Appetite Hormone Levels May Influence Weight ‘Regain’

Dieters with a certain combination are predisposed to reacquire lost pounds, researchers say

HealthDay News

FRIDAY, Sept. 10 (HealthDay News) –Some dieters may be more likely than others to regain any excess pounds they’ve lost, depending on their particular hormonal makeup, new Spanish research cautions.

A certain combination of appetite hormones leptin and ghrelin appears to predispose some people to weight gain following a diet, the researchers found.

Study author Ana Crujeiras, of Complejo Hospitalario Universitario de Santiago in Spain, and her team report the finding in an upcoming issue of the Journal of Clinical Endocrinology & Metabolism.

The connection between appetite hormones such as ghrelin and leptin and long-range weight-loss complications stems from work with 104 obese and overweight men and women, all of whom embarked on an eight-week, low-calorie diet.

Before dieting, during the diet, and about four months post-diet, Crujeiras and her colleagues measured each participant’s body weight and fasting plasma levels of ghrelin, leptin and insulin.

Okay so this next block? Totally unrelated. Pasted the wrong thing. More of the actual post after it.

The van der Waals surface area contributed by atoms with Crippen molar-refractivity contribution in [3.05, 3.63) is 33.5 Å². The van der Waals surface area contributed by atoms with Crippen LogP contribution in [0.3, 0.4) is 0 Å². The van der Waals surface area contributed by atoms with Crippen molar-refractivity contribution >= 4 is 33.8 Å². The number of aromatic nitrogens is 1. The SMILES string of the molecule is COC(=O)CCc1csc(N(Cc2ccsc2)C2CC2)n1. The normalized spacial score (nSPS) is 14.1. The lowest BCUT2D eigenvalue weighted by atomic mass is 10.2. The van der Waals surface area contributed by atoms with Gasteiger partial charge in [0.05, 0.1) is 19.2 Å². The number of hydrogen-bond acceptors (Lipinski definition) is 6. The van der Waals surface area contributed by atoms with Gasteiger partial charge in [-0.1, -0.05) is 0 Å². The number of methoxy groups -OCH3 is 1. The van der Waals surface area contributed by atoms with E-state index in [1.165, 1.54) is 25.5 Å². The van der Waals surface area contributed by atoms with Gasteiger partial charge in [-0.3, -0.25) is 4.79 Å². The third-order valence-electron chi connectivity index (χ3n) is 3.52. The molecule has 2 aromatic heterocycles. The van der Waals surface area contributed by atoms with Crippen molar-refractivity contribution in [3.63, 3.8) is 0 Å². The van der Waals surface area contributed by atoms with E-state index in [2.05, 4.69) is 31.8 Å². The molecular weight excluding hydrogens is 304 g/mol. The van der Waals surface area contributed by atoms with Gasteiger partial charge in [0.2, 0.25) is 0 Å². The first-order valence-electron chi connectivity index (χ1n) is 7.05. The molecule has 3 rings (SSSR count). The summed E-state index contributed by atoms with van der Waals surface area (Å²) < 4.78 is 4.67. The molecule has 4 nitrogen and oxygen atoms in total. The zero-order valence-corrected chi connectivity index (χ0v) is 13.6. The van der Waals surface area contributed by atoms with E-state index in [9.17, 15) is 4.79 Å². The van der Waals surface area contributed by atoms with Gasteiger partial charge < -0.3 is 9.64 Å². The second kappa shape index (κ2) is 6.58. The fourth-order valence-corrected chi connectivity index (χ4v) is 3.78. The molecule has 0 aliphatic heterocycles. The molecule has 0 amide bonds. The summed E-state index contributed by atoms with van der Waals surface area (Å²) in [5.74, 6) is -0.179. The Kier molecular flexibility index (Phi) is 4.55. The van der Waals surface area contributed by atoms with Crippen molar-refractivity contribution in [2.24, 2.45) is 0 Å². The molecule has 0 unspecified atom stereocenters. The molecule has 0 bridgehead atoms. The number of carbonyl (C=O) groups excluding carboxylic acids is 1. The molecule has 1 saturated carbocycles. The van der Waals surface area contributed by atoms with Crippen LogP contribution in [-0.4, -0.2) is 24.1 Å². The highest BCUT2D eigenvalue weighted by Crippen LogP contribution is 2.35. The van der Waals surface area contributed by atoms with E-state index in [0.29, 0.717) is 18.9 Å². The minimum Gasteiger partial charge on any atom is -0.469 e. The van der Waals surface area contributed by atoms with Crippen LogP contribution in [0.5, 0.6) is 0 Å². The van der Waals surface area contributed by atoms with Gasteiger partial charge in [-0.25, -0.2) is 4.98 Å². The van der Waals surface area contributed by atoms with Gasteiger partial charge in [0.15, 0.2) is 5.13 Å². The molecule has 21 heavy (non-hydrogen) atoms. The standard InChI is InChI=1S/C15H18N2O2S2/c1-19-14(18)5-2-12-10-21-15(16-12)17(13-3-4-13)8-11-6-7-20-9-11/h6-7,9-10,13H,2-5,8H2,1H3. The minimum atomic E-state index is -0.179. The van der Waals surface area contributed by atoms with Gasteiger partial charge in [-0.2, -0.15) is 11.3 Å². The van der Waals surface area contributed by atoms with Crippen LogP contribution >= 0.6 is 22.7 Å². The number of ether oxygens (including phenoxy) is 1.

The bottom-line: Those with higher leptin and lower ghrelin levels before dieting were more likely to reacquire the lost weight after the diet ended.

“We believe this research may indicate that the outcome of weight therapy may be pre-conditioned,” Crujeiras said in a news release from the Endocrine Society.

“Our findings may provide endocrinology and nutrition professionals a tool to identify individuals in need of specialized weight-loss programs that first target appetite hormone levels before beginning conventional dietary treatment,” she added

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Author: Leslie Carol Botha

Author, publisher, radio talk show host and internationally recognized expert on women's hormone cycles. Social/political activist on Gardasil the HPV vaccine for adolescent girls. Co-author of "Understanding Your Mood, Mind and Hormone Cycle." Honorary advisory board member for the Foundation for the Study of Cycles and member of the Society for Menstrual Cycle Research.